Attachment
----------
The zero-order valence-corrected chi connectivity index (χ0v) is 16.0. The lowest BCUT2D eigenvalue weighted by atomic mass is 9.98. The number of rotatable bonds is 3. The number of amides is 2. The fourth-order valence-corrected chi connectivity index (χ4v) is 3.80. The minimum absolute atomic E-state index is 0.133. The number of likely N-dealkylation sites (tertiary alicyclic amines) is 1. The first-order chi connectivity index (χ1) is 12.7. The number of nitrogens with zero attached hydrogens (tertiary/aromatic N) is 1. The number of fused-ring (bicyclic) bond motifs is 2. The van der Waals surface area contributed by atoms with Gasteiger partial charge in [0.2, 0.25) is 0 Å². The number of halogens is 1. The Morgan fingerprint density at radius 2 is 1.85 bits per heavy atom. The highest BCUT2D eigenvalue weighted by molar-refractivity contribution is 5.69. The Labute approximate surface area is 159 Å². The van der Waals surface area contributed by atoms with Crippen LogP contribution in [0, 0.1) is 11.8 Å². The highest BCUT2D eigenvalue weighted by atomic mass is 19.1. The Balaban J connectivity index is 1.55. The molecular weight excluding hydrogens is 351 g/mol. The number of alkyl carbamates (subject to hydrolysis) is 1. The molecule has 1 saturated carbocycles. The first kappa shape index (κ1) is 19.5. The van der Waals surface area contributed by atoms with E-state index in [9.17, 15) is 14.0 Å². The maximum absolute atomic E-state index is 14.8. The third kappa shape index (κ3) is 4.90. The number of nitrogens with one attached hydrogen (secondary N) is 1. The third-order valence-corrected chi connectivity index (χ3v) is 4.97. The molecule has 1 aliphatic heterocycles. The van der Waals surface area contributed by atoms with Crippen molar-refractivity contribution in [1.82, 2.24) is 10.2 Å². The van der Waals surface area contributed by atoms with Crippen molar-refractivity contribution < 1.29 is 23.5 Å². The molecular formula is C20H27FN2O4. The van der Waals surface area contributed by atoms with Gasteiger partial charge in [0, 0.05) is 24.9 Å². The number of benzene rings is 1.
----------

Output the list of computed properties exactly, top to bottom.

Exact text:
The zero-order valence-corrected chi connectivity index (χ0v) is 16.0. The lowest BCUT2D eigenvalue weighted by atomic mass is 9.98. The number of rotatable bonds is 3. The number of amides is 2. The fourth-order valence-corrected chi connectivity index (χ4v) is 3.80. The minimum absolute atomic E-state index is 0.133. The number of likely N-dealkylation sites (tertiary alicyclic amines) is 1. The first-order chi connectivity index (χ1) is 12.7. The number of nitrogens with zero attached hydrogens (tertiary/aromatic N) is 1. The number of fused-ring (bicyclic) bond motifs is 2. The van der Waals surface area contributed by atoms with Gasteiger partial charge in [0.2, 0.25) is 0 Å². The number of halogens is 1. The Morgan fingerprint density at radius 2 is 1.85 bits per heavy atom. The highest BCUT2D eigenvalue weighted by molar-refractivity contribution is 5.69. The Labute approximate surface area is 159 Å². The van der Waals surface area contributed by atoms with Crippen LogP contribution in [0, 0.1) is 11.8 Å². The highest BCUT2D eigenvalue weighted by atomic mass is 19.1. The Balaban J connectivity index is 1.55. The molecular weight excluding hydrogens is 351 g/mol. The number of alkyl carbamates (subject to hydrolysis) is 1. The molecule has 1 saturated carbocycles. The first kappa shape index (κ1) is 19.5. The van der Waals surface area contributed by atoms with E-state index in [9.17, 15) is 14.0 Å². The maximum absolute atomic E-state index is 14.8. The third kappa shape index (κ3) is 4.90. The number of nitrogens with one attached hydrogen (secondary N) is 1. The third-order valence-corrected chi connectivity index (χ3v) is 4.97. The molecule has 1 aliphatic heterocycles. The van der Waals surface area contributed by atoms with Crippen molar-refractivity contribution in [1.82, 2.24) is 10.2 Å². The van der Waals surface area contributed by atoms with Crippen molar-refractivity contribution < 1.29 is 23.5 Å². The molecular formula is C20H27FN2O4. The van der Waals surface area contributed by atoms with Gasteiger partial charge in [0, 0.05) is 24.9 Å². The number of benzene rings is 1.